In light of the Orange City Pride event happening this weekend, a couple letters appeared in the Rock Valley Bee denouncing the perspective that a Christian could be part of such a thing. I think this question is rooted in an even bigger one: Would Jesus attend a pride event?
First of all, one must be very careful in declaring what Jesus would or would not do in 21st century, North American contexts. Cultural and historical differences aside, we each think Jesus would join us in our causes because we believe them to be noble and right. Conflict naturally arises when two opposing groups of Christians believe Jesus is on their side rather than their opponent’s side.
In the case of whether Jesus would attend a pride event, each side offers biblical arguments. Some who say Jesus would not attend such an event emphasize Jesus’ holiness. Operating from a biblical framework that perceives same-sex relationships as contrary to God’s plan and sinful, they argue that as the holy Son of God, Jesus would not and could not associate with what is sinful. It logically follows that followers of Jesus would avoid what is sinful, too, in our case an event that celebrates same-sex attraction.
On the other hand, some who could see Jesus at a pride event emphasize Jesus’ compassion. Operating from a biblical framework that sees Jesus eat in the homes of tax collectors (which would have been a much more public activity than a typical meal at someone’s house today), they argue that Jesus engaged sinful humanity in order to draw it back to God. Jesus did not get contaminated by the sin around him; he “contaminated” those in sin with his redemptive grace and goodness and now calls his followers to do likewise. Some Christians go further and question the correlation made between biblical references to homosexuality and same-sex relationships today, arguing that Jesus could attend a pride event like the one in Orange City because it seeks not to celebrate the kind of homosexuality forbidden in the Bible that may have been specifically associated with abuse and pagan worship.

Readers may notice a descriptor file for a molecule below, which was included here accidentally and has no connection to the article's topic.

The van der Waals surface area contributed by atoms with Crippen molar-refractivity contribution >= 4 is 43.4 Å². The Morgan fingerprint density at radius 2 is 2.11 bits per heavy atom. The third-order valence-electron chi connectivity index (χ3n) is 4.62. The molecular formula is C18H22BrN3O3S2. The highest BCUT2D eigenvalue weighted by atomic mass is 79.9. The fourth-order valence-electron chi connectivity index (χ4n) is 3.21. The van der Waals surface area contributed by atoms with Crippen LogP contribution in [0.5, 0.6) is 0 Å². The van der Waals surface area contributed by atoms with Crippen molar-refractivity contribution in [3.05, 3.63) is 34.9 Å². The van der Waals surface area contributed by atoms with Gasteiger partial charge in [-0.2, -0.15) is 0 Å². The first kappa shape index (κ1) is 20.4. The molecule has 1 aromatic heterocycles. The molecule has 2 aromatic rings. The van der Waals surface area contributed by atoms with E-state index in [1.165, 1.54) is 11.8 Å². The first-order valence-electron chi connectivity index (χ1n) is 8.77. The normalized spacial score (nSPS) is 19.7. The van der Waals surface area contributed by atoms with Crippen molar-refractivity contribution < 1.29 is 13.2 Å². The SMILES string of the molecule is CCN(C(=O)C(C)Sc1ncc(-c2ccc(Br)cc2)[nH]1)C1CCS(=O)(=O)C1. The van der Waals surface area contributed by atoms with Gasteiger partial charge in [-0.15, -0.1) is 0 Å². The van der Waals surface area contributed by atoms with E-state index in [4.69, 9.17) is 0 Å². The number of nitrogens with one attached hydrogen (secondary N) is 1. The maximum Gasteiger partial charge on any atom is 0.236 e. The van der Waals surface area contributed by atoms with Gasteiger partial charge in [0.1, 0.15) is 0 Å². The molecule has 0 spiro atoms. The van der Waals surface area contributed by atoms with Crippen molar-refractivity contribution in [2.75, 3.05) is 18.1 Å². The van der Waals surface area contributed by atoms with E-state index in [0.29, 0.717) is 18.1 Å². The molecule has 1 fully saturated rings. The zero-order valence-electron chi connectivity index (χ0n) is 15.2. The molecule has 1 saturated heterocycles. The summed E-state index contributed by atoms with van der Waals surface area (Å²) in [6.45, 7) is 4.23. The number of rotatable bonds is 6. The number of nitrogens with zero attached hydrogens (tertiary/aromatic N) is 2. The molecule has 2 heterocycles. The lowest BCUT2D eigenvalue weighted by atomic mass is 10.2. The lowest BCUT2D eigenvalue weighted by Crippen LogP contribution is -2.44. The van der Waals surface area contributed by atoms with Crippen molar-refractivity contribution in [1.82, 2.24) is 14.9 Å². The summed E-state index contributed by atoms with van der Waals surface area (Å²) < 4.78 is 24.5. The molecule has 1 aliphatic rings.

As they unfold, the tone of these debates often becomes most uncharitable. People get mad and use the Bible as a weapon, firing texts back and forth to try to destroy their opponent’s argument (and maybe their opponent, too). I can’t help but wonder whether our accusations against one another sound too much like the complaints of the “good” religious people in Jesus’ day who complained when Jesus didn’t do things the way they expected, including getting too close to sinful humanity in questionable circumstances (again, thinking of dining with the tax collectors and others despised as sinners) or calling people to a seemingly impossibly high standard (I think, for example, of the disciples’ protest when a rich man is asked to sell all he has).
Personally, I must guard myself against holding more firmly to my position than to my love for my neighbor, whether it is the gay person in the pride event or the individual condemning it. On this side of the new creation, neither position holds to the entire truth of the matter and both sides would do well to listen more to one another. That sort of attitude, one that pursues both truth and grace, is what we need more of if we are going to get anywhere in this conversation.
These reflections repeat a letter I wrote to the Bee.
As always, the perspectives expressed in this blog are my own
and not necessarily those of any organizations or individuals
with which I am associated.